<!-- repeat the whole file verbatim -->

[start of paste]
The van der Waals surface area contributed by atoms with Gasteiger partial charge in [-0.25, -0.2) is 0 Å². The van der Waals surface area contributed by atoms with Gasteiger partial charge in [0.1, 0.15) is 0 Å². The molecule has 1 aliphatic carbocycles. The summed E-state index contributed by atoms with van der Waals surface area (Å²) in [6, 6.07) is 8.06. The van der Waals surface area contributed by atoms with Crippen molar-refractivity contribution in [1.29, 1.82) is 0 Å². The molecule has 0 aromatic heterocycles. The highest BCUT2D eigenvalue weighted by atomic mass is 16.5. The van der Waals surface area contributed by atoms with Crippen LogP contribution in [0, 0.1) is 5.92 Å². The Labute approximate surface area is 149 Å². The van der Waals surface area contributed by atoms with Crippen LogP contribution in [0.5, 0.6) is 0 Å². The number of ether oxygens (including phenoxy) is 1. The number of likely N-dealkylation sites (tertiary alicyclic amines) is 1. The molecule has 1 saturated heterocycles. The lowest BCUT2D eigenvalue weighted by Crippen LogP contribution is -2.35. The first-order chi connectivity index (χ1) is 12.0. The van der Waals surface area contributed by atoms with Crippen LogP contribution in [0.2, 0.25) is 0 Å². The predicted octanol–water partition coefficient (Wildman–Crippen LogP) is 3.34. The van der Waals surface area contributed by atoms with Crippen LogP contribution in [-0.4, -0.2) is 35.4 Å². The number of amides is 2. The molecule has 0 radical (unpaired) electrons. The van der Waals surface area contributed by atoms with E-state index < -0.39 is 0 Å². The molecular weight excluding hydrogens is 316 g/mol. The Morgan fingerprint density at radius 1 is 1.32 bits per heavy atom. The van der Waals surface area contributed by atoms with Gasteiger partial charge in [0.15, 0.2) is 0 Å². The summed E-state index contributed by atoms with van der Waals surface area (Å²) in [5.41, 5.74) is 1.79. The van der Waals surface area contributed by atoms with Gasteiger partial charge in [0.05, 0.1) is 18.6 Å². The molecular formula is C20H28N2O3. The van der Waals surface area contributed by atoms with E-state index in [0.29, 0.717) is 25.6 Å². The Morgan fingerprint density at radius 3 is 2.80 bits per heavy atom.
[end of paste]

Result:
The van der Waals surface area contributed by atoms with Gasteiger partial charge in [-0.25, -0.2) is 0 Å². The van der Waals surface area contributed by atoms with Gasteiger partial charge in [0.1, 0.15) is 0 Å². The molecule has 1 aliphatic carbocycles. The summed E-state index contributed by atoms with van der Waals surface area (Å²) in [6, 6.07) is 8.06. The van der Waals surface area contributed by atoms with Crippen molar-refractivity contribution in [1.29, 1.82) is 0 Å². The molecule has 0 aromatic heterocycles. The highest BCUT2D eigenvalue weighted by atomic mass is 16.5. The van der Waals surface area contributed by atoms with Crippen LogP contribution in [0, 0.1) is 5.92 Å². The Labute approximate surface area is 149 Å². The van der Waals surface area contributed by atoms with Crippen LogP contribution in [0.5, 0.6) is 0 Å². The number of ether oxygens (including phenoxy) is 1. The number of likely N-dealkylation sites (tertiary alicyclic amines) is 1. The molecule has 1 saturated heterocycles. The lowest BCUT2D eigenvalue weighted by Crippen LogP contribution is -2.35. The first-order chi connectivity index (χ1) is 12.0. The van der Waals surface area contributed by atoms with Crippen LogP contribution in [0.2, 0.25) is 0 Å². The predicted octanol–water partition coefficient (Wildman–Crippen LogP) is 3.34. The van der Waals surface area contributed by atoms with Crippen LogP contribution in [-0.4, -0.2) is 35.4 Å². The number of amides is 2. The molecule has 0 radical (unpaired) electrons. The van der Waals surface area contributed by atoms with E-state index < -0.39 is 0 Å². The molecular weight excluding hydrogens is 316 g/mol. The Morgan fingerprint density at radius 1 is 1.32 bits per heavy atom. The van der Waals surface area contributed by atoms with Gasteiger partial charge in [0.15, 0.2) is 0 Å². The summed E-state index contributed by atoms with van der Waals surface area (Å²) in [5.41, 5.74) is 1.79. The van der Waals surface area contributed by atoms with Gasteiger partial charge in [0.05, 0.1) is 18.6 Å². The molecular formula is C20H28N2O3. The van der Waals surface area contributed by atoms with E-state index in [0.29, 0.717) is 25.6 Å². The Morgan fingerprint density at radius 3 is 2.80 bits per heavy atom.